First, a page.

Marie Curie is now a household name, but throughout history there have been many other great and important women in the fields of science, technology, engineering, and mathematics (STEM). Many did not receive the recognition they deserved at the time and were forgotten. When thinking of physics, we should name not only Albert Einstein but also the genius mathematician Emmy Noether. We should all know that it was Rosalind Franklin who discovered the double helix structure of DNA, not James Watson and Francis Crick. While admiring the advances in computer technology, let us remember not only Steve Jobs or Bill Gates, but also Grace Hopper, the creator of modern programming.
Throughout history many women have risked everything in the name of science. This book tells the stories of these scientists, from ancient Greece to the modern day, who in the face of “No” said, “Try and stop me.”
Readers will find a wide variety of nationalities, ethnic backgrounds, orientations and social classes. Girls will find someone who looks like them. Hooray! And it's not just a selection of the usual suspects either - Marie Curie is here, yes, but so are less famous women who were and are no less pioneering and brilliant. ...
... and you know, Women in Science is also beautiful. Ignofotsky is a graphic designer and she has produced here not just beautiful illustrations that draw the eye and persuade it to linger, but also a great density of information distilled into nuggets of wonderful clarity. I could look at this book for hours. I wish I could have owned it as a child because I just know I would have returned to it over and over again.
Highly, highly recommended.
A fascinating and superbly presented book
I am in love with this book ... all girls should have a copy
Gorgeously illustrated ... Ignotofsky introduces us to a succession of extraordinary individuals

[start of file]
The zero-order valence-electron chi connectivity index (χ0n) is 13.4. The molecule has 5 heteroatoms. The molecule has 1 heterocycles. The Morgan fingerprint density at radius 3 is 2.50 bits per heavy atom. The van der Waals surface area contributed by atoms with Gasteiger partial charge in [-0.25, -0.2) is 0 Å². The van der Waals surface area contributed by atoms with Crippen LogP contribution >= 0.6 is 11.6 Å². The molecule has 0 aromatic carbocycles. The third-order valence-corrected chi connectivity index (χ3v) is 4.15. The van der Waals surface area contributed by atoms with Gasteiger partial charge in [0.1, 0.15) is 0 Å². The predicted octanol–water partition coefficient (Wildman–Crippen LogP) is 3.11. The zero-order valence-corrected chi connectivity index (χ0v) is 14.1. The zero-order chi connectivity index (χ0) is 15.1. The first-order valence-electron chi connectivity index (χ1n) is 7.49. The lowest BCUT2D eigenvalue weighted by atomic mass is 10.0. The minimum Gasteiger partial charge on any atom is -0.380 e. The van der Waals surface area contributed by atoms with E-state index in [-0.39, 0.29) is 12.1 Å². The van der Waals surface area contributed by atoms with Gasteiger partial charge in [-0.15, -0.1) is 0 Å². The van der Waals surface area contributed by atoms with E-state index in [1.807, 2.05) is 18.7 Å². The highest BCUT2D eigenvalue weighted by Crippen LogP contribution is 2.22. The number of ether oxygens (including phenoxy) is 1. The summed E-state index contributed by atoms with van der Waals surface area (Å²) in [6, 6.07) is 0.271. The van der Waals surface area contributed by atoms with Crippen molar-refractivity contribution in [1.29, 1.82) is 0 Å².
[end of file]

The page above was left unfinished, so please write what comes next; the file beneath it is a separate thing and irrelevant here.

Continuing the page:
A wonderful celebration of pioneering female scientists ... truly inspirational
A wonderful celebration of the achievements of the intrepid women from both the ancient and the modern worlds ... Inspiring and informative
Thoroughly inspiring and informative: a must for every child
Women in Science - what an absolutely beautiful AND brilliant book!
A stunning book celebrating the contributions of 50 trailblazing women.
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Big issue with the seller who has abusively hiked up the price - the book I got has the Rs 499 MRP sticker on it... and now I can find this same book for 499 at other sellers.
Beautiful illustrations and design
Looks and feels premium. Kids who are not so much into reading will also love this
Though the book focuses on STEM it will appeal to all. Also you have a glossary at the back of book to help understand scientific terms
Good coverage of women across fields and geographies
This book is perfect in a perfectly imperfect way.
Top international reviews
Bought for my science loving daughters 13th birthday, it hasn’t disappointed. Beautifully illustrated in a contemporary style that appeals to adults, young adults and children alike. Fascinating stories of these great women and their breakthrough, challenges and achievements! Great book!
The illustrations are lovely, the text is informative and fun. A beautiful book about some truly amazing women.
Book arrived within specified time.
This a amazing book encouraging women and girls of all ages to follow there dream. It highlights 50 women to the fields of science, technology, engineering and maths . It profiled famous historic figures such as Marie Curie and Alice Ball the African American chemist who cured Leprosy .This book shows the achievements of intrepid women who followed there dreams and fought for the next generation.
Whether that inspires her to greatness remains to be seen 😛, but it’s a start...